The History of Trusts
The history of trusts can be traced back to before the Norman Conquest of England in 1066.
It was not uncommon in times of crusades that a land owner would transfer his land to a friend
for safe keeping and for benefit of his family whilst he was away. Unfortunately, if the land was
returned to the original landowner upon his return from a crusade there was no legal recourse
to recover the land.
In the fourteenth and fifteenth centuries, development of the rules of equity were commenced by
the Chancellor that allowed the former landowner or his family to enforce their rights.
Interestingly trusts were often used to avoid feudal dues upon death if no adult heir existed. King
Henry VIII introduced
what is one of the first examples of tax avoidance legislation, the Statute of Uses 1535, to combat
the loss of revenue,
however, by about 1650 a legal means of defeating the Statute was developed. This new means involved
person A transferring
the property in trust to person B for the use of person C.
Today person A is known as the settlor, person B the trustee and person C the beneficiary.
Person B becomes the legal owner of the property, but the equitable ownership belongs to person C .
It is worthy to note that the settlor no longer has any ownership rights in the property.
Trusts in New Zealand
More and more Kiwi’s, are protecting their assets and their loved ones by setting up Family Trusts.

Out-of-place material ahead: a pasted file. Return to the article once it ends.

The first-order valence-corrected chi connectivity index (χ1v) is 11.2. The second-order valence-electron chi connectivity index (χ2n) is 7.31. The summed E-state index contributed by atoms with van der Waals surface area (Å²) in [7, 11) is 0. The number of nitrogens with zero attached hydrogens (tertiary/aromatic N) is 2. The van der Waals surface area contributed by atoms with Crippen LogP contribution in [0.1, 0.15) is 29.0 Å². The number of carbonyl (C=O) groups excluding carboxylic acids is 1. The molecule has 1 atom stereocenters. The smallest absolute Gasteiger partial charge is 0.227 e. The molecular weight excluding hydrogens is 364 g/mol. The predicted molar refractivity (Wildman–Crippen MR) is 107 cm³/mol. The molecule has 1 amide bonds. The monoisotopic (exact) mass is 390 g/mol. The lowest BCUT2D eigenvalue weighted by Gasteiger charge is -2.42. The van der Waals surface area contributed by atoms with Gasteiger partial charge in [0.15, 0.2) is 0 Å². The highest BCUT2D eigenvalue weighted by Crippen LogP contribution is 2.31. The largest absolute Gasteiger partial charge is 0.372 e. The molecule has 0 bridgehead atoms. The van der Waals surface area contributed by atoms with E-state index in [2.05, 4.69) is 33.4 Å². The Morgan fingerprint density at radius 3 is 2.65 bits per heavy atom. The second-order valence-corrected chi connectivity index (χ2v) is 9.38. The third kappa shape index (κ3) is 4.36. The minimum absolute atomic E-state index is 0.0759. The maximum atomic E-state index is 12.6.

It is estimated that there are between 300,000 and 500,000 trusts operating in New
Essentially, a Family Trust allows you to transfer ownership of your assets while you are still
unlike a will which only comes into effect upon the death of the will maker.
Trusts have become a very important tool in asset planning, particularly as the complexities of
and relationships have evolved. Asset planning involves the identification of assets and future
and then identifying threats to achieving those goals and implementing a device to mitigate or
those threats from achieving the goals.
Planning ahead can offer greater control and privacy. A Trust is not just for the wealthy, a trust
used by anyone wishing to plan ahead. A Trust can serve many purposes - from financing educational
providing maintenance to children, grandchildren or other relatives or simply planning to pass
generations and specifying specific people that can benefit from that Trust.
Norrie & Daughters provides a range of trust services designed to help our clients with asset
planning and establishing a trust.
See how Norrie & Daughters can help you to protect not only your material assets but the best
interests of your loved ones as well.